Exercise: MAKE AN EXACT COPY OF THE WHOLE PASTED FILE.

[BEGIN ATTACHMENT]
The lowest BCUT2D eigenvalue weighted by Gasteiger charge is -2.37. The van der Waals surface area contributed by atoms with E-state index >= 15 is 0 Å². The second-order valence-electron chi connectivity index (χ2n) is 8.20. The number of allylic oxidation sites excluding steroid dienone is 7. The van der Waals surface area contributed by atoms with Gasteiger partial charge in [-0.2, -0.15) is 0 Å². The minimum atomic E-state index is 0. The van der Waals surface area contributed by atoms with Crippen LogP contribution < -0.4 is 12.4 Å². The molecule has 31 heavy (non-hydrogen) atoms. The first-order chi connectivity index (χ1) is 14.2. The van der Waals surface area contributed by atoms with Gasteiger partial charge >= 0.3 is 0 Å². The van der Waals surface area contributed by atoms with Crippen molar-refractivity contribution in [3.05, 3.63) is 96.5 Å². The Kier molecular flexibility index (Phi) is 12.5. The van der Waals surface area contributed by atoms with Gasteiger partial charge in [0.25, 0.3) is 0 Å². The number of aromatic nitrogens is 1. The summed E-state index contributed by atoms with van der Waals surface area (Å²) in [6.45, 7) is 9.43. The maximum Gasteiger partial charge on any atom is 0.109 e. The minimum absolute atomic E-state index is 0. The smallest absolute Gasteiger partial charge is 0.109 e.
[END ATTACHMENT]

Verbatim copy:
The lowest BCUT2D eigenvalue weighted by Gasteiger charge is -2.37. The van der Waals surface area contributed by atoms with E-state index >= 15 is 0 Å². The second-order valence-electron chi connectivity index (χ2n) is 8.20. The number of allylic oxidation sites excluding steroid dienone is 7. The van der Waals surface area contributed by atoms with Gasteiger partial charge in [-0.2, -0.15) is 0 Å². The minimum atomic E-state index is 0. The van der Waals surface area contributed by atoms with Crippen LogP contribution < -0.4 is 12.4 Å². The molecule has 31 heavy (non-hydrogen) atoms. The first-order chi connectivity index (χ1) is 14.2. The van der Waals surface area contributed by atoms with Gasteiger partial charge >= 0.3 is 0 Å². The van der Waals surface area contributed by atoms with Crippen molar-refractivity contribution in [3.05, 3.63) is 96.5 Å². The Kier molecular flexibility index (Phi) is 12.5. The van der Waals surface area contributed by atoms with Gasteiger partial charge in [0.25, 0.3) is 0 Å². The number of aromatic nitrogens is 1. The summed E-state index contributed by atoms with van der Waals surface area (Å²) in [6.45, 7) is 9.43. The maximum Gasteiger partial charge on any atom is 0.109 e. The minimum absolute atomic E-state index is 0. The smallest absolute Gasteiger partial charge is 0.109 e.